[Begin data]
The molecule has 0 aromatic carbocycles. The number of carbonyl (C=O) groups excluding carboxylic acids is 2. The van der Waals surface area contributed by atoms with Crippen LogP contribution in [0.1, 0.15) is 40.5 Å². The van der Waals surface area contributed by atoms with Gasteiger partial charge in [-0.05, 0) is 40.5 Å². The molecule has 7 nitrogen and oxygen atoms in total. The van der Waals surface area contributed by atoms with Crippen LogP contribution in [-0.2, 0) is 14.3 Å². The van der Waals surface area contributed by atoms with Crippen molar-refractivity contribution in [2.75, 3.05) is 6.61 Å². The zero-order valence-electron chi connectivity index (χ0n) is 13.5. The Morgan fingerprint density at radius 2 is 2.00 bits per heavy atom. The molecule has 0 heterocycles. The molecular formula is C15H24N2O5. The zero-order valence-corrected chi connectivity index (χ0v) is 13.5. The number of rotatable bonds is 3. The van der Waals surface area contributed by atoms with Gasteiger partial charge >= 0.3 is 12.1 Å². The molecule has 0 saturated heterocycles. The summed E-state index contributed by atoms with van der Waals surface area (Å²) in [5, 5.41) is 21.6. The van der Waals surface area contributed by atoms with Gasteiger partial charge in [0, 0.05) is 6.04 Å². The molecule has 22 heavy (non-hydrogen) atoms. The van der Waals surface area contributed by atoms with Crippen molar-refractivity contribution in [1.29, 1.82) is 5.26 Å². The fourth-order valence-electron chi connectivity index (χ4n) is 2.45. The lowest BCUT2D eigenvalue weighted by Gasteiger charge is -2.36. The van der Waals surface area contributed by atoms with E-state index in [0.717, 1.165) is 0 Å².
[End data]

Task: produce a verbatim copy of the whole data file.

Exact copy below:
The molecule has 0 aromatic carbocycles. The number of carbonyl (C=O) groups excluding carboxylic acids is 2. The van der Waals surface area contributed by atoms with Crippen LogP contribution in [0.1, 0.15) is 40.5 Å². The van der Waals surface area contributed by atoms with Gasteiger partial charge in [-0.05, 0) is 40.5 Å². The molecule has 7 nitrogen and oxygen atoms in total. The van der Waals surface area contributed by atoms with Crippen LogP contribution in [-0.2, 0) is 14.3 Å². The van der Waals surface area contributed by atoms with Crippen molar-refractivity contribution in [2.75, 3.05) is 6.61 Å². The zero-order valence-electron chi connectivity index (χ0n) is 13.5. The Morgan fingerprint density at radius 2 is 2.00 bits per heavy atom. The molecule has 0 heterocycles. The molecular formula is C15H24N2O5. The zero-order valence-corrected chi connectivity index (χ0v) is 13.5. The number of rotatable bonds is 3. The van der Waals surface area contributed by atoms with Gasteiger partial charge >= 0.3 is 12.1 Å². The molecule has 0 saturated heterocycles. The summed E-state index contributed by atoms with van der Waals surface area (Å²) in [5, 5.41) is 21.6. The van der Waals surface area contributed by atoms with Gasteiger partial charge in [0, 0.05) is 6.04 Å². The molecule has 22 heavy (non-hydrogen) atoms. The van der Waals surface area contributed by atoms with Crippen molar-refractivity contribution in [1.29, 1.82) is 5.26 Å². The fourth-order valence-electron chi connectivity index (χ4n) is 2.45. The lowest BCUT2D eigenvalue weighted by Gasteiger charge is -2.36. The van der Waals surface area contributed by atoms with E-state index in [0.717, 1.165) is 0 Å².